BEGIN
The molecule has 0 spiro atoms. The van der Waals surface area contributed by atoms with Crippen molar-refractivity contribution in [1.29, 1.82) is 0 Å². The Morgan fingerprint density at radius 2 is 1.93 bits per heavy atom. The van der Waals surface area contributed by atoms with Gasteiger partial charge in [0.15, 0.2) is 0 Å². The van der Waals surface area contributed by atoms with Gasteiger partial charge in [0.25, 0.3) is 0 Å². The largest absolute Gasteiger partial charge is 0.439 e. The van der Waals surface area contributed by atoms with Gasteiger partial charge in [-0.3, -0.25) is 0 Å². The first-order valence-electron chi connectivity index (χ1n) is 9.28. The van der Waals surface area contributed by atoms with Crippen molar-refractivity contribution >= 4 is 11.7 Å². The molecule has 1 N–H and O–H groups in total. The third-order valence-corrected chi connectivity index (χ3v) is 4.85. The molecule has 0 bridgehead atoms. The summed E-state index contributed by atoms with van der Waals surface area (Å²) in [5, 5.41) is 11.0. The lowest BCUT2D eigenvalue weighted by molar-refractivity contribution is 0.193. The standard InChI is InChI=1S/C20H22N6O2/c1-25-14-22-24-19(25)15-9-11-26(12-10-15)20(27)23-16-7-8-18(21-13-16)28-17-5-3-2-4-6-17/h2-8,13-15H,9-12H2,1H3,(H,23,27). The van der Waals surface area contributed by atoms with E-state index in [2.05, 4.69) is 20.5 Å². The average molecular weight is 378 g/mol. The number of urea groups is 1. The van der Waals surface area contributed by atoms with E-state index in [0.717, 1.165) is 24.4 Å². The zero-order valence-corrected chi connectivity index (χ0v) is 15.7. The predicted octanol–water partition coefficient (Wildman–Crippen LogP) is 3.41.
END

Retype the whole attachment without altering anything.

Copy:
The molecule has 0 spiro atoms. The van der Waals surface area contributed by atoms with Crippen molar-refractivity contribution in [1.29, 1.82) is 0 Å². The Morgan fingerprint density at radius 2 is 1.93 bits per heavy atom. The van der Waals surface area contributed by atoms with Gasteiger partial charge in [0.15, 0.2) is 0 Å². The van der Waals surface area contributed by atoms with Gasteiger partial charge in [0.25, 0.3) is 0 Å². The largest absolute Gasteiger partial charge is 0.439 e. The van der Waals surface area contributed by atoms with Gasteiger partial charge in [-0.3, -0.25) is 0 Å². The first-order valence-electron chi connectivity index (χ1n) is 9.28. The van der Waals surface area contributed by atoms with Crippen molar-refractivity contribution >= 4 is 11.7 Å². The molecule has 1 N–H and O–H groups in total. The third-order valence-corrected chi connectivity index (χ3v) is 4.85. The molecule has 0 bridgehead atoms. The summed E-state index contributed by atoms with van der Waals surface area (Å²) in [5, 5.41) is 11.0. The lowest BCUT2D eigenvalue weighted by molar-refractivity contribution is 0.193. The standard InChI is InChI=1S/C20H22N6O2/c1-25-14-22-24-19(25)15-9-11-26(12-10-15)20(27)23-16-7-8-18(21-13-16)28-17-5-3-2-4-6-17/h2-8,13-15H,9-12H2,1H3,(H,23,27). The van der Waals surface area contributed by atoms with E-state index in [2.05, 4.69) is 20.5 Å². The average molecular weight is 378 g/mol. The number of urea groups is 1. The van der Waals surface area contributed by atoms with E-state index in [0.717, 1.165) is 24.4 Å². The zero-order valence-corrected chi connectivity index (χ0v) is 15.7. The predicted octanol–water partition coefficient (Wildman–Crippen LogP) is 3.41.